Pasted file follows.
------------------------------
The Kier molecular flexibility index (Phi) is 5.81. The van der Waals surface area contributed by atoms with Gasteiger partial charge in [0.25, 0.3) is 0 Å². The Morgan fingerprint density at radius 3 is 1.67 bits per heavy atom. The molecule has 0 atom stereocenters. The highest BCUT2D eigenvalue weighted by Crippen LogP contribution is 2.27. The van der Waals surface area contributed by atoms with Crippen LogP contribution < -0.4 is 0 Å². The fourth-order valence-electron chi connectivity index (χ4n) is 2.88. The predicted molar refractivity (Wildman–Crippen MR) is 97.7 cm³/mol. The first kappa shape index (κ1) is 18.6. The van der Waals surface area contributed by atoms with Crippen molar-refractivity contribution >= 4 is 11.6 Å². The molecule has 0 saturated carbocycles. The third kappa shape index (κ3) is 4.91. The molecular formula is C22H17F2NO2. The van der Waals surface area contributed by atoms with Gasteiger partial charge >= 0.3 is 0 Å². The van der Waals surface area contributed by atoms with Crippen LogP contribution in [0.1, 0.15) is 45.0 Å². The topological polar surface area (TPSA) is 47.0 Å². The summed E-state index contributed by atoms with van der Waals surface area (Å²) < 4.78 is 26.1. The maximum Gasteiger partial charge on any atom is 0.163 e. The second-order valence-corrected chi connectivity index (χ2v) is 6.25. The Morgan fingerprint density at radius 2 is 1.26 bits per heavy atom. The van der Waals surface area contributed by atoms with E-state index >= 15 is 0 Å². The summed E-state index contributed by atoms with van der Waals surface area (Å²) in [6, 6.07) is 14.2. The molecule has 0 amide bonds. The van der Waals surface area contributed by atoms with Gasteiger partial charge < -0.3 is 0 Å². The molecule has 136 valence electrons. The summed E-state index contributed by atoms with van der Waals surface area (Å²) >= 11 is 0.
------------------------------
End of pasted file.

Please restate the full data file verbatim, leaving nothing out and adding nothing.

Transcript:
The Kier molecular flexibility index (Phi) is 5.81. The van der Waals surface area contributed by atoms with Gasteiger partial charge in [0.25, 0.3) is 0 Å². The Morgan fingerprint density at radius 3 is 1.67 bits per heavy atom. The molecule has 0 atom stereocenters. The highest BCUT2D eigenvalue weighted by Crippen LogP contribution is 2.27. The van der Waals surface area contributed by atoms with Crippen LogP contribution < -0.4 is 0 Å². The fourth-order valence-electron chi connectivity index (χ4n) is 2.88. The predicted molar refractivity (Wildman–Crippen MR) is 97.7 cm³/mol. The first kappa shape index (κ1) is 18.6. The van der Waals surface area contributed by atoms with Crippen molar-refractivity contribution >= 4 is 11.6 Å². The molecule has 0 saturated carbocycles. The third kappa shape index (κ3) is 4.91. The molecular formula is C22H17F2NO2. The van der Waals surface area contributed by atoms with Gasteiger partial charge >= 0.3 is 0 Å². The van der Waals surface area contributed by atoms with Crippen LogP contribution in [0.1, 0.15) is 45.0 Å². The topological polar surface area (TPSA) is 47.0 Å². The summed E-state index contributed by atoms with van der Waals surface area (Å²) < 4.78 is 26.1. The maximum Gasteiger partial charge on any atom is 0.163 e. The second-order valence-corrected chi connectivity index (χ2v) is 6.25. The Morgan fingerprint density at radius 2 is 1.26 bits per heavy atom. The van der Waals surface area contributed by atoms with E-state index >= 15 is 0 Å². The summed E-state index contributed by atoms with van der Waals surface area (Å²) in [6, 6.07) is 14.2. The molecule has 0 amide bonds. The van der Waals surface area contributed by atoms with Gasteiger partial charge < -0.3 is 0 Å². The molecule has 136 valence electrons. The summed E-state index contributed by atoms with van der Waals surface area (Å²) >= 11 is 0.